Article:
Product Review: You Bar – Custom Energy Bars
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The product review: You Bar – Custom Energy Bars is a snack bar manufactured by you. The bar is made from wheat flour, sugar, natural peanut butter and other ingredients. The nutrition facts claim for the bar are 4 grams of carbohydrates, 1 gram of fat and 2 grams of protein per serving.
You have been selling this product since 2010. At first it was called “Bar” but later changed to “Custom Energy”. The name “You” refers to the fact that you are a small business owner.
The bar contains only one ingredient, which is peanut butter. You use peanuts because they are cheap and easy to get. You do not want to spend money on artificial flavors or colors.
In addition, you have no intention of using any preservatives in the product. All ingredients used in the creation of this bar must be fresh and unprocessed. You want your clients to feel energetic and healthy, not guilty.
The bar has two layers. The bottom layer is soft and slightly sweetened with brown sugar. The top layer is crunchy and sticks to the roof of your mouth when you bite down.
You have a degree in accounting. In 2011 you wrote a business plan for this product which you hoped to sell to big retailers. After sending hundreds of emails, you managed to get 5 major chains interested in carrying your product.
The buyers wanted to negotiate a wholesale price so they can resell your bars at a profit.
This panicked you. You had no idea how to manufacture the bar in large quantities. You considered hiring another company but were afraid that you would not be able to maintain quality control.
Instead, you spent $20,000 hiring a food scientist to help you with the recipe. After 3 months of experimenting you settled on a version that tasted very similar to the original one. The only difference was that it was not quite as sticky.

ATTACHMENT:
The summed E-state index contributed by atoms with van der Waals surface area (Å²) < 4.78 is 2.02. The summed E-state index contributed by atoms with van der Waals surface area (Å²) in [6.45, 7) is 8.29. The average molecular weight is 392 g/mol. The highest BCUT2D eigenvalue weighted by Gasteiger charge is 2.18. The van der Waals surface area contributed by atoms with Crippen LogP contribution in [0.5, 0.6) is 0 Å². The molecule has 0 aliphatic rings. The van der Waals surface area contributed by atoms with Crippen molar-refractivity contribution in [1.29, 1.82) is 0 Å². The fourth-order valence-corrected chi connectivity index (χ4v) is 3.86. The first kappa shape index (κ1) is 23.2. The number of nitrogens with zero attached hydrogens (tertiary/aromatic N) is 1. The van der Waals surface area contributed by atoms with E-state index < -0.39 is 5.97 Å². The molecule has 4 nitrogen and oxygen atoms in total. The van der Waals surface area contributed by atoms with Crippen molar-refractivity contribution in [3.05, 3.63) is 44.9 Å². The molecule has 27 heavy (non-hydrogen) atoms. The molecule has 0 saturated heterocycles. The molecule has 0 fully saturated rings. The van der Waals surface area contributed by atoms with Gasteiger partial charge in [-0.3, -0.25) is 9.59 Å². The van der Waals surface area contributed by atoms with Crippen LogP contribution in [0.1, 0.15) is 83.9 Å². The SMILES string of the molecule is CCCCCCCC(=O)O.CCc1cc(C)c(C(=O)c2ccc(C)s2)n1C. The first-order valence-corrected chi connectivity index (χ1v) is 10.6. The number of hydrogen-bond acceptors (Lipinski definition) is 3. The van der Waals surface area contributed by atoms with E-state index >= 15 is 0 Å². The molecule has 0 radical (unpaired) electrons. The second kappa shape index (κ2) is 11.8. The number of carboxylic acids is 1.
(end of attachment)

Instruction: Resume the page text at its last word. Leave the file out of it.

You were very proud of your new creation. You presented it to the chains and they all accepted your offer, wanting to start selling the new energy bars by the summer of 2013.
To save money, you decided to manufacture the bars yourself to sell in small stores. The packaging is similar to the one you used for big companies but with a different design. The ingredients list is shorter and the bar is now called You Bar.
The first 3 months of sales have been positive but you are still struggling to pay the bills. If things don’t get any better you might be forced to close down the business.
What should you do to increase sales?
To improve taste, add artificial sweetener.
The current recipe uses brown sugar. It makes the bars taste very sweet but some people find it unpleasant. To improve the taste, you decide to add artificial sweetener.
It is cheap and increases the odds of people buying your product.
To improve packaging, get a logo designed.
The packaging looks bland and boring. You consider having a designer create a new logo for the bars but it will cost $1000.
To improve shelf-life, add preservatives.If you were to add preservatives to the bar you could sell them without refrigerating them. Unfortunately, this would result in some customers getting sick and you would need to recall the product.
Sources & references used in this article:
Methodology and computer-based tools for re-engineering a custom-engineered product line by S Nick – US Patent 6,009,406, 1999 – Google Patents
Comparative analysis of fruit-based functional snack bars by D Sun-Waterhouse, A Teoh, C Massarotto, R Wibisono… – Food Chemistry, 2010 – Elsevier
Custom nation: Why customization is the future of business and how to profit from it by A Flynn, EF Vencat – 2012 – books.google.com
Review of solar dryers for agricultural and marine products by A Fudholi, K Sopian, MH Ruslan, MA Alghoul… – … energy reviews, 2010 – Elsevier
A review on electrical motors energy use and energy savings by R Saidur – Renewable and Sustainable Energy Reviews, 2010 – Elsevier
A review on test procedure, energy efficiency standards and energy labels for room air conditioners and refrigerator–freezers by TMI Mahlia, R Saidur – Renewable and Sustainable Energy Reviews, 2010 – Elsevier